Amendments 32 and 33 concern the definition of an interest in the land. We believe that coastal access must be based upon local consensus where possible, and be developed at local level in order to ensure that this right of access takes account of the pre-existing rights of farmers, home owners, businesses, wildfowling clubs and other sporting interests, as well as the needs of conservation and public safety. This proposal follows concerns that we raised in Committee over the treatment of those with certain legal interests in land, such as those with sporting rights, that we felt were absent from the Bill.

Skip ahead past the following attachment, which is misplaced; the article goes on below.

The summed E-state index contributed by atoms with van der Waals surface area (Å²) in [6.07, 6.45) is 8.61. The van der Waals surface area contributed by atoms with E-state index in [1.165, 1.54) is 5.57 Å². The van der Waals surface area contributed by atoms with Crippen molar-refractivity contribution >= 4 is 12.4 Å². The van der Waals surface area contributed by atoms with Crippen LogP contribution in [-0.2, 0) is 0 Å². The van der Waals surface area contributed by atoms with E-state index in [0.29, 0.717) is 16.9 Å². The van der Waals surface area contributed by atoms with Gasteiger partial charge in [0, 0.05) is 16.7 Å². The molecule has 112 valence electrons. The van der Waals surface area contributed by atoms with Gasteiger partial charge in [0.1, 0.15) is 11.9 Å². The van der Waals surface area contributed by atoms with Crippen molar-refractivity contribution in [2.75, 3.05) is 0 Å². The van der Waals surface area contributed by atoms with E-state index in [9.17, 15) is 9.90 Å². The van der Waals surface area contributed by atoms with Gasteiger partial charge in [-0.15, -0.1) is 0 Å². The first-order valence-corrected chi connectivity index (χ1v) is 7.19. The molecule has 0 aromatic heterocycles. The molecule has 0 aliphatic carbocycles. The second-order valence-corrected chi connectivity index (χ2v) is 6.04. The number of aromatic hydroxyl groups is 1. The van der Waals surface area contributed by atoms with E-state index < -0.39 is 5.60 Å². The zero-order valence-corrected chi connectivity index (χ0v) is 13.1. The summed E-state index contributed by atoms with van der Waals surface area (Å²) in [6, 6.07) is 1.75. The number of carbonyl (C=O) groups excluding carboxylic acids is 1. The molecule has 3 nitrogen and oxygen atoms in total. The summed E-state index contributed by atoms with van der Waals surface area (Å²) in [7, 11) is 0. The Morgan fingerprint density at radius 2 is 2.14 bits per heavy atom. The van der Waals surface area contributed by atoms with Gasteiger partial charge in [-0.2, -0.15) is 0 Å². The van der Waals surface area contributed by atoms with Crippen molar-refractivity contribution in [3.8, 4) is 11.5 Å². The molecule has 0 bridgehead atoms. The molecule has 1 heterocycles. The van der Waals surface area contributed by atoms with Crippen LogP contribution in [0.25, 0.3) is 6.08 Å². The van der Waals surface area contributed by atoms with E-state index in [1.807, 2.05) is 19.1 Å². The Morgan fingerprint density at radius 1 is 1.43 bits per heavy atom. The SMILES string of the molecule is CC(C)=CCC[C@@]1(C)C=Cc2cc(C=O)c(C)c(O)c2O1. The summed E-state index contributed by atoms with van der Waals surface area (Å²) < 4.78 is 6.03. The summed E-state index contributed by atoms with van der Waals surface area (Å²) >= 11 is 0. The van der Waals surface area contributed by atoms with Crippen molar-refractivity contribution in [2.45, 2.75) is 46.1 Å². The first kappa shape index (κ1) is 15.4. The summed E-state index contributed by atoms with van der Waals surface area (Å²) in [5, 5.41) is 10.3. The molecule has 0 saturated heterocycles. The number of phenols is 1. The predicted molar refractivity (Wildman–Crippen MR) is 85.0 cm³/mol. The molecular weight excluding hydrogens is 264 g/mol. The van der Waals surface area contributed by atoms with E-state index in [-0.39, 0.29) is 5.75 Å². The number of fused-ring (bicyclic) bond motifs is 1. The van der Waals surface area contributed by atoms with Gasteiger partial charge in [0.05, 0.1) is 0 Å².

I acknowledge that the Government have made some movement in this area, and have reinstated the right of appeal, under the CROW Act, where restrictions or exclusions are proposed. It has also been said that the representations made by holders of sporting interests, but not holders of other legal interests such as mineral rights, will be passed on fully to the Secretary of State rather than being summarised. There remains, however, a feeling among certain groups that Government concessions do not amount to equal rights. The Bill still does not give equal treatment to all those people who have a legal interest in the land, thereby creating a two-tier system among those with different legal interests. For example, the Bill includes those with grazing licences. That right of occupation could be for a very small amount of annual rent compared with, let us say, sporting rights, which could be of considerably greater value and require, as in the case of wildfowling clubs, huge amounts of conservation investment in both money and effort over many years.